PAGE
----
School of Medicine
Showing 21-30 of 66 Results
Bertha Chen, MD
Professor of Obstetrics and Gynecology (Gynecology - Urogynecology) and, by courtesy, of Urology
Current Research and Scholarly Interests Dr. Chen?s research examines the molecular causes of urinary incontinence and pelvic floor dysfunction. Recognizing that urinary incontinence linked to demise of smooth muscle sphincter function, she is investigating the potential use of stem cell regeneration to restore muscle capacity.
James K. Chen
Jauch Professor and Professor of Chemical and Systems Biology, of Developmental Biology and of Chemistry
Current Research and Scholarly Interests Our laboratory combines chemistry and developmental biology to investigate the molecular events that regulate embryonic patterning, tissue regeneration, and tumorigenesis. We are currently using genetic and small-molecule approaches to study the molecular mechanisms of Hedgehog signaling, and we are developing chemical technologies to perturb and observe the genetic programs that underlie vertebrate development.
Professor of Neurosurgery and of Psychiatry and Behavioral Sciences
Current Research and Scholarly Interests What distinguishes us humans from other animals is our ability to undergo complex behavior. The synapses are the structural connection between neurons that mediates the communication between neurons, which underlies our various cognitive function. My research program aims to understand the cellular and molecular mechanisms that underlie synapse function during behavior in the developing and mature brain, and how synapse function is altered during mental retardation.
Alan G. Cheng
Edward C. and Amy H. Sewall Professor
Current Research and Scholarly Interests Active Wnt signaling maintains somatic stem cells in many organ systems. Using Wnt target genes as markers, we have characterized distinct cell populations with stem cell behavior in the inner ear, an organ thought to be terminally differentiated. Ongoing work focuses on delineating the developing significance of these putative stem/progenitor cells and their behavior after damage.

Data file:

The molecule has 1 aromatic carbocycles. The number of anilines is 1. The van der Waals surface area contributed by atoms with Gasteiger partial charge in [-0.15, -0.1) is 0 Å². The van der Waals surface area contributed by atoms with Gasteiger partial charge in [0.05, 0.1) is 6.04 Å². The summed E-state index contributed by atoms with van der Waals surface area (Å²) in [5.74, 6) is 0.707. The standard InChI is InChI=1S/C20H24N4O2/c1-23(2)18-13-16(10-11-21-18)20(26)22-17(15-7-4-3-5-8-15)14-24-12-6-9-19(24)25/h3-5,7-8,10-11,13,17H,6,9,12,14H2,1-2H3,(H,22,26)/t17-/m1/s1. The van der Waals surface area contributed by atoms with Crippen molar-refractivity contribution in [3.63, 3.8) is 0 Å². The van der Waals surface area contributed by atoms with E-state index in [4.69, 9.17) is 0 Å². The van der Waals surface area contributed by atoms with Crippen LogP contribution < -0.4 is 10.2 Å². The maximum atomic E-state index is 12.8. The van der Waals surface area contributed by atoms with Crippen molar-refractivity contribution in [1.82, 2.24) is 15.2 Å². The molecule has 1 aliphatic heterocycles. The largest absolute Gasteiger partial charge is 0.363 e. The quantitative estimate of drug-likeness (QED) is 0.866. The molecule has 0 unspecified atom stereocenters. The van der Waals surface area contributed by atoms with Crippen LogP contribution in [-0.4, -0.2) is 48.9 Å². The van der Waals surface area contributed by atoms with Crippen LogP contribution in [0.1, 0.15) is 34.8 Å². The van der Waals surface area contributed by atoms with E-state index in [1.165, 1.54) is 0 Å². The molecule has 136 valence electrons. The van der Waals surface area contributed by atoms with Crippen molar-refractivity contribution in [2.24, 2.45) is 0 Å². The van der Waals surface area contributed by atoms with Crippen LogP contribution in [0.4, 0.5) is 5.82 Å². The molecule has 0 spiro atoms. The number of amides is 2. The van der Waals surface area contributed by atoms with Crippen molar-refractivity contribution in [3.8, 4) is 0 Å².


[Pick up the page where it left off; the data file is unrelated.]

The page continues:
Thomas L. Cherpes, DVM, MD
Assistant Professor, Comparative Medicine
Current Research and Scholarly Interests Directs an infectious disease laboratory that performs basic, translational, and clinical research. Laboratory has particular focus on:
1) relationship between exogenous sex steroids on susceptibility to microbial pathogens
2) role of Type 2 immunity in Chlamydia infection
3) developing cellular immunotherapies to combat infectious disease and cancer
Assistant Professor of Psychiatry and Behavioral Sciences
Current Research and Scholarly Interests The Chetty lab is interested in understanding the mechanisms underlying neurodevelopmental and psychiatric disorders, such as autism spectrum disorder and schizophrenia. In particular, our group has been investigating the mechanisms underlying brain overgrowth or undergrowth in these disorders using human induced pluripotent stem cell (hiPSC) technology. Changes in brain size often precede clinical symptoms, suggesting that understanding the underlying mechanisms regulating brain overgrowth or undergrowth could provide a window of opportunity for intervention or mitigation of symptoms.
Using hiPSCs from idiopathic patients as well as those with known genetic variations, we generate iPSC-derived cortical neural and oligodendroglial cells to investigate changes at the cellular, functional, and mechanistic levels using a broad range of techniques from RNA sequencing, genome editing, to functional assays in in vitro and in vivo models. The overarching goal of our research program is to identify novel therapeutic targets based on these mechanistic insights.
Christina F. Chick
Postdoctoral Research Fellow, Psychiatry
Current Research and Scholarly Interests My research examines the mechanistic contributions of sleep, cognition and affect to the onset and course of psychiatric disorders across the lifespan. I am particularly interested in adolescence as a period during which changes in circadian rhythm, sleep architecture, and sleep behavior co-occur with neuroendocrine development, psychosocial changes, and the onset of many psychiatric disorders. Given that sleep is a highly treatable target, increasing our understanding of the specific contributions of sleep to psychiatric symptom onset may facilitate the development of targeted interventions to mitigate the course of illness.